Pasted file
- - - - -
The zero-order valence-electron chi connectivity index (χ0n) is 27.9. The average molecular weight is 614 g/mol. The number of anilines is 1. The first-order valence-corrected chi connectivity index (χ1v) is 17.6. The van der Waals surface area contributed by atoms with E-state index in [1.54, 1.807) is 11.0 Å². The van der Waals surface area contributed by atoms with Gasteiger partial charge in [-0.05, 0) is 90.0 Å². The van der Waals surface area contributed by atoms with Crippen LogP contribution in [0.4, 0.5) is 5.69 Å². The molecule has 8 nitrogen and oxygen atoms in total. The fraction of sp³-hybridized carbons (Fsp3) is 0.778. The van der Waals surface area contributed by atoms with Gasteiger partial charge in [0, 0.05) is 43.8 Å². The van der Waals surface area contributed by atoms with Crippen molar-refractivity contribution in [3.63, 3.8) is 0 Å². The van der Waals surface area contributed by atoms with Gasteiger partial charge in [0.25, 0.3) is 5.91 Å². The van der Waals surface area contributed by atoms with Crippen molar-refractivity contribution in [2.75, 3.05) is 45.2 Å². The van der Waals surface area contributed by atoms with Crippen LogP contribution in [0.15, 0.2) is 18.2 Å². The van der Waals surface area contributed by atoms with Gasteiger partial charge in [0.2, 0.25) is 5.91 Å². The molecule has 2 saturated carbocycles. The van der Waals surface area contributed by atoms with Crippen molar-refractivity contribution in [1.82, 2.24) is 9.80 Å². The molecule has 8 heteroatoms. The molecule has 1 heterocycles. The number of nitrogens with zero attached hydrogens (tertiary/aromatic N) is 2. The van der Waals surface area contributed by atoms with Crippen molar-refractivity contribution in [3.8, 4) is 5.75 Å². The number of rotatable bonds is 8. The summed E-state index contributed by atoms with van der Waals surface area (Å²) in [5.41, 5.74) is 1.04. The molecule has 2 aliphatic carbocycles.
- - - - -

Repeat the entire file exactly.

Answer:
The zero-order valence-electron chi connectivity index (χ0n) is 27.9. The average molecular weight is 614 g/mol. The number of anilines is 1. The first-order valence-corrected chi connectivity index (χ1v) is 17.6. The van der Waals surface area contributed by atoms with E-state index in [1.54, 1.807) is 11.0 Å². The van der Waals surface area contributed by atoms with Gasteiger partial charge in [-0.05, 0) is 90.0 Å². The van der Waals surface area contributed by atoms with Crippen LogP contribution in [0.4, 0.5) is 5.69 Å². The molecule has 8 nitrogen and oxygen atoms in total. The fraction of sp³-hybridized carbons (Fsp3) is 0.778. The van der Waals surface area contributed by atoms with Gasteiger partial charge in [0, 0.05) is 43.8 Å². The van der Waals surface area contributed by atoms with Crippen molar-refractivity contribution in [3.63, 3.8) is 0 Å². The van der Waals surface area contributed by atoms with Gasteiger partial charge in [0.25, 0.3) is 5.91 Å². The van der Waals surface area contributed by atoms with Crippen molar-refractivity contribution in [2.75, 3.05) is 45.2 Å². The van der Waals surface area contributed by atoms with Crippen LogP contribution in [0.15, 0.2) is 18.2 Å². The van der Waals surface area contributed by atoms with Gasteiger partial charge in [0.2, 0.25) is 5.91 Å². The molecule has 2 saturated carbocycles. The van der Waals surface area contributed by atoms with Crippen molar-refractivity contribution in [1.82, 2.24) is 9.80 Å². The molecule has 8 heteroatoms. The molecule has 1 heterocycles. The number of nitrogens with zero attached hydrogens (tertiary/aromatic N) is 2. The van der Waals surface area contributed by atoms with Crippen molar-refractivity contribution in [3.8, 4) is 5.75 Å². The number of rotatable bonds is 8. The summed E-state index contributed by atoms with van der Waals surface area (Å²) in [5.41, 5.74) is 1.04. The molecule has 2 aliphatic carbocycles.